"All natural" my booty

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My friend Dina competes in figure contests for teens and, thus, follows a very strict diet. She eats a bunch of fish, veggies, protein, protein... and more protein. She tears food markets apart searching for their healthiest and most beneficial products. After about a year of observing, I decided to try out this healthy lifestyle myself. I've always been a fan of working out and staying in shape, but my "healthy diet" was non-existent. I wouldn't necessarily say I ate unhealthy all the time, but being Hispanic and Italian really takes a toll on my eating habits. Every night my parents would prepare elaborate meals for my sister and I, drowning us in rice or pasta with plenty of seasonings and sauces. Now, I did not go as far as to cut out these delicious meals, but I did try to make better choices throughout the day leading up to dinner, so that I could eat my favorite meals with less guilt.

I decided to go food shopping for myself for the first time. I grabbed the healthiest foods I could find. Labels like "organic" and "fat free" lured me in quickly. Then I came across "all natural". "All natural? As in nothing bad at all?" I wondered.  Without hesitation, I snatched around four of five "all natural" products: Peanut butter, chips, juices, and even ice cream. I thought I had finally found my "cheat". I had finally discovered a way to enjoy the foods I love so much, while maintaining a "healthy" diet.

Once I told my friend Dina about my discovery, she laughed. Now I look back and laugh along.

Let me help some clueless kids out here. All natural foods are "minimally processed". Yes, this is good! Yet, this label is not regulated by the FDA or USDA on any foods except for meat and poultry. Therefore, the term can be easily misused and abused. The term "all natural" does not imply how the food was grown or came to be, and does not even have a clear-cut definition, according to my sources cited. What's dangerous about this is that buyers could easily fall into the trap of the title and consume foods that they believe are "healthier" and universally approved. For example, all natural foods, such as granola bars contain "natural flavors", yet these ingredients can be processed through artificially. Continue reading on this site for a list of foods that fool!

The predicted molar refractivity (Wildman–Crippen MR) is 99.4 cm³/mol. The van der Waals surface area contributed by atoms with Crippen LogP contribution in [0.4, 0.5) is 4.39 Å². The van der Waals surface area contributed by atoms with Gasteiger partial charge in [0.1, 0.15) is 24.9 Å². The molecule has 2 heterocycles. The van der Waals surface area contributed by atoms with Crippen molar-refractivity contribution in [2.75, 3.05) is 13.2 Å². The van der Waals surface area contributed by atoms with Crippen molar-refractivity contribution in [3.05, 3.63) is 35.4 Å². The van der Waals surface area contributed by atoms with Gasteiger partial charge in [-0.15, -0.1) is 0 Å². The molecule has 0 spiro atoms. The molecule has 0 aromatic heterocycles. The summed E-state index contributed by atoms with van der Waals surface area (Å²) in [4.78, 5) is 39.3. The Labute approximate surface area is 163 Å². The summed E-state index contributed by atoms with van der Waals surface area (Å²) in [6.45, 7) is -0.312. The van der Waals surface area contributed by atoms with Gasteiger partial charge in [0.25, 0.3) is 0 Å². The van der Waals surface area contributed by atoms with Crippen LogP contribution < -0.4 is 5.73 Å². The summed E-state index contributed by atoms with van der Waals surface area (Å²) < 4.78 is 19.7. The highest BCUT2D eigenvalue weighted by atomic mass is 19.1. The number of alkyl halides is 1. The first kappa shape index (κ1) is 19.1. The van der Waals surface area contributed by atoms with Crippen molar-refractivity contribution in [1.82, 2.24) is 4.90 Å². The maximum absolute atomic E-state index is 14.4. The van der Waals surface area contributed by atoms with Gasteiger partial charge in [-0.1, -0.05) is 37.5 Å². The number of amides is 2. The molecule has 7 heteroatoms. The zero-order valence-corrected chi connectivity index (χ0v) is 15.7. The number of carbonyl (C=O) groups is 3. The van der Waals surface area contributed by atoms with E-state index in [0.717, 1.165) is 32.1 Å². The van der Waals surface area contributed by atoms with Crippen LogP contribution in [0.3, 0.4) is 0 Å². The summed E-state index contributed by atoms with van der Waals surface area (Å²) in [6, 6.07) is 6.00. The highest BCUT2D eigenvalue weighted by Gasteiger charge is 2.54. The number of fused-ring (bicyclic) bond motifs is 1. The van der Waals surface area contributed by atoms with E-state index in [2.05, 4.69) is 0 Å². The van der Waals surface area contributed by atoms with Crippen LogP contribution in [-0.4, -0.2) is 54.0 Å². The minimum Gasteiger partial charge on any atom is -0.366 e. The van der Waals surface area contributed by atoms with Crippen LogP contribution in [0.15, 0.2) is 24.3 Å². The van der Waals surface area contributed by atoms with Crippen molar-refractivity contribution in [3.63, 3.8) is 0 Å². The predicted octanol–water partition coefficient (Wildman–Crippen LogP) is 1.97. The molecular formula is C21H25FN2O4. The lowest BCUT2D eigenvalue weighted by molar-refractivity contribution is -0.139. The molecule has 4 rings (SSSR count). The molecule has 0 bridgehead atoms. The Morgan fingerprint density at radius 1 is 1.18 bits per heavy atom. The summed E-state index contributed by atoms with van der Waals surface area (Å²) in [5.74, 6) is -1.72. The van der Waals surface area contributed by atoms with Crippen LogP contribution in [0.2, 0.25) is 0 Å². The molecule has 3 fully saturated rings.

While searching the web, I found an article (listed below) from September 2011 titled "Is your dinner 'All Natural'?" Although not too recent, the issue is still problematic today. Consumers have filed numerous lawsuits against the phrase "all natural" in the recent years, claiming the term is too vague. For example, this website sheds light on the fact that "natural" foods can still contain "loads of sugar, fat, or calories." Be wary of the labeling!

Now that I am educated in this, I switched to "organic", a label that provides a much more clear-cut idea of what I'm consuming. Organic food is generally raised by precise farming practices that are monitored strictly by the USDA, according to the website listed below. Although I don't have Dina around to point out misleading labels, my new roommate Sara is all about organic food. Guess who I'll be shopping with the next three years?

- JT

Article: http://online.wsj.com/article/SB10001424053111903374004576580671156407598.html 

All about "organic": http://www.nal.usda.gov/afsic/pubs/ofp/ofp.shtml



Side note: My links tab stopped working after my third attachment, which is why the websites are listed below the actual post. Sorry for the inconvenience!

1 Comment

Thanks for sharing! This is so interesting and the fact that the FDA or USDA doesn't regulate this is unheard of! You would think it would almost be false advertising and that isn't allowed. Someone should definitely write to the FDA to get these things taken care of.


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